Achim Nowak 17:55
Here’s a word from our sponsor. That’s me. I invite you to check out my fourth act calm. There’s a whole other world of fourth act conversations going on beyond this podcast, my fourth act.com Please take a look. You mentioned that because you are trained an actress as an actress, and it’s one of your passions. You. You did a lot of it in the work that you did. And I know that you and I have done some acting together and workshops. But in the spirit of a fourth act conversation, when I speak with somebody who has multiple passions, which is part of me maybe wants to be an actress and wants to be in a Hollywood movie or wants to be on Broadway, but part of me wants to do this really important community work, especially for me as an African American woman, I want to serve my people. How did you reconcile those? Did you have to reconcile that? What was that like?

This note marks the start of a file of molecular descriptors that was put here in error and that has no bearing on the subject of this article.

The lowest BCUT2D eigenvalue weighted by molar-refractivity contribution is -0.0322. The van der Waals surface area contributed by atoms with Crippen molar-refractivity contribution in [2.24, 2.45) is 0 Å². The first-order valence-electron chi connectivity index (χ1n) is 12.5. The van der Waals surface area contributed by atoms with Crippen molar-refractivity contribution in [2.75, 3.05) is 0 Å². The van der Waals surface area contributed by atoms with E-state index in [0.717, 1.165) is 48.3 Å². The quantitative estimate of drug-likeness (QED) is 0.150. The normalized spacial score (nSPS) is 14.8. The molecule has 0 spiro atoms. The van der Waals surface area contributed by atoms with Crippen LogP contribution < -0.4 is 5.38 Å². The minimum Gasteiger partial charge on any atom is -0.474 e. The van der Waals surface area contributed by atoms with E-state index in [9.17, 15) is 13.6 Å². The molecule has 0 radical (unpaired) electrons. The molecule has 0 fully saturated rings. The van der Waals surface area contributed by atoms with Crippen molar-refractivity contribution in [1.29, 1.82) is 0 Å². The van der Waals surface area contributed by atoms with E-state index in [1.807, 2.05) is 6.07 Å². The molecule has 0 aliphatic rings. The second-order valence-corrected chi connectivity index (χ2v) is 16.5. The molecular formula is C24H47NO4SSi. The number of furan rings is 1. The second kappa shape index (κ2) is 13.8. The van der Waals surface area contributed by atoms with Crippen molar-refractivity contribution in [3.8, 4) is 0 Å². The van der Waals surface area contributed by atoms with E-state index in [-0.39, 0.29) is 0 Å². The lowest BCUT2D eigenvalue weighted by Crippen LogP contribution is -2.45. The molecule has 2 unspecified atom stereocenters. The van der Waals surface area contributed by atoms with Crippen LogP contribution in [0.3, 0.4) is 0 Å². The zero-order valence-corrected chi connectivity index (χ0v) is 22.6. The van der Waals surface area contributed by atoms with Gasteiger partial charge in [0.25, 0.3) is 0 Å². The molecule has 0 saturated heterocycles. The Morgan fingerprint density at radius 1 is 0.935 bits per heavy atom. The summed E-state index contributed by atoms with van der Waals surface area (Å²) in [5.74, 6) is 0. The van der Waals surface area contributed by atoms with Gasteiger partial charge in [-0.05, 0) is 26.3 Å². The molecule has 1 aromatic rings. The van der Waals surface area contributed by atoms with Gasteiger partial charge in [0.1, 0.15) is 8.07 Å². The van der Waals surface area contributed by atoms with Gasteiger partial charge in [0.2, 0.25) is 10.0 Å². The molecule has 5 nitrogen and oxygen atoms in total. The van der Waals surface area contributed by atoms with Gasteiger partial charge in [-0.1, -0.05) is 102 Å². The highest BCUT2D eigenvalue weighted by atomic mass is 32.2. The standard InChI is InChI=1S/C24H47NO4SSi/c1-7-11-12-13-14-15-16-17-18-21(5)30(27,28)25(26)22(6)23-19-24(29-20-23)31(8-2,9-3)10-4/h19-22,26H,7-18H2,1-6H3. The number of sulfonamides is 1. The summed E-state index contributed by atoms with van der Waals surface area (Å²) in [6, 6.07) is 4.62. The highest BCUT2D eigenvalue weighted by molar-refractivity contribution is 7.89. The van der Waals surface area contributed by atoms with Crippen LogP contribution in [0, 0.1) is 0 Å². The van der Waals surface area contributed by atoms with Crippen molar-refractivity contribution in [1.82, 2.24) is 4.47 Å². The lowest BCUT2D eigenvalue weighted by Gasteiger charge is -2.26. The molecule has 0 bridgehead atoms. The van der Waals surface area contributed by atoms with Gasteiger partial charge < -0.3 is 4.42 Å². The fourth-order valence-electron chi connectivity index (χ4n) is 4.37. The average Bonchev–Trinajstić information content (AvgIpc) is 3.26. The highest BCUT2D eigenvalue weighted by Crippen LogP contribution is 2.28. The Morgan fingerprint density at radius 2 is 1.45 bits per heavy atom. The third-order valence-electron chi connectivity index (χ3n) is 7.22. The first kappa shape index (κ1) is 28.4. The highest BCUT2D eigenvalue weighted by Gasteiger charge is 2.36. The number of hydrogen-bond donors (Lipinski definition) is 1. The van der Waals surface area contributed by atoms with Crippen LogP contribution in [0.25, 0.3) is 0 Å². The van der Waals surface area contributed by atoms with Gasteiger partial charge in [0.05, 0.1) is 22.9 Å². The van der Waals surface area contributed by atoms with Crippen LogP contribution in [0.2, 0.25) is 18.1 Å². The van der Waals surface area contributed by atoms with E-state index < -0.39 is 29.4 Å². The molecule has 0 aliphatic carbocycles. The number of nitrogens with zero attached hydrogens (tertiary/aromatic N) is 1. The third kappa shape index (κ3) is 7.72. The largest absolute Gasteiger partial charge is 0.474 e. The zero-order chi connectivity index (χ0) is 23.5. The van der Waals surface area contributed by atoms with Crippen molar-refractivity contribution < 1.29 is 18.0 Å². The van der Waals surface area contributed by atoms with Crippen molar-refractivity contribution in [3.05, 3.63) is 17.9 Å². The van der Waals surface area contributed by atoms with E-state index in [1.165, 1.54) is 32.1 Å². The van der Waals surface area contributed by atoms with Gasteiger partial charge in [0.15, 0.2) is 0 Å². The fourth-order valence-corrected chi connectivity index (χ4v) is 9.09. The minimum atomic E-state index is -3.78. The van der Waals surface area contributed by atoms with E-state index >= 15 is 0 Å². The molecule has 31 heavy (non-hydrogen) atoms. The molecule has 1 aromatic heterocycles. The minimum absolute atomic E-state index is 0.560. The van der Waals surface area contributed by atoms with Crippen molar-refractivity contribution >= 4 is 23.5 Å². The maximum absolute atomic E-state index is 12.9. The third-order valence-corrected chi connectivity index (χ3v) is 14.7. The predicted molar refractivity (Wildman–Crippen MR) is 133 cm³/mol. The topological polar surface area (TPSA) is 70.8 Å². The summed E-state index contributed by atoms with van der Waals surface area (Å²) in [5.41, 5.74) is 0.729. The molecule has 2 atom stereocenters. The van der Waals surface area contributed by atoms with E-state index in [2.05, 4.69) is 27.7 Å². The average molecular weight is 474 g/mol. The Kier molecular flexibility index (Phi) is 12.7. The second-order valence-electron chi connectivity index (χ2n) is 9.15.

Lynne Maureen Hurdle 18:58
Yeah, well, you know, it’s funny when I transferred out of theater and into conflict resolution when I was in college, they would give scientists and I would come prepared in character of the person that we were studying and do these monologues. And so one of my professors said, you’re in the wrong major, you really need to be in theater and I, I laughed and I thought, wow, okay, so I can actually bring this here, like it’s appreciated. He sees that I have this value. So I think because I was able to use my skills. And I knew the work was important. I was able to say okay, so for now, because I always had the actually the fourth act dream or maybe the fifth extreme, but for now, I’m going to use these skills in this work, but I still am holding on to this dream that Hollywood is mine one day.
Achim Nowak 19:58
I love I love the phrase for now. It’s actually very powerful because it gives us permission to, to not constantly question where we are. And it allows for a gentler evolution rather than a forced evolution that plays this is what I’m doing for now, how liberating that is. And it keeps doors open to all sorts of other possibilities down the line.
Lynne Maureen Hurdle 20:30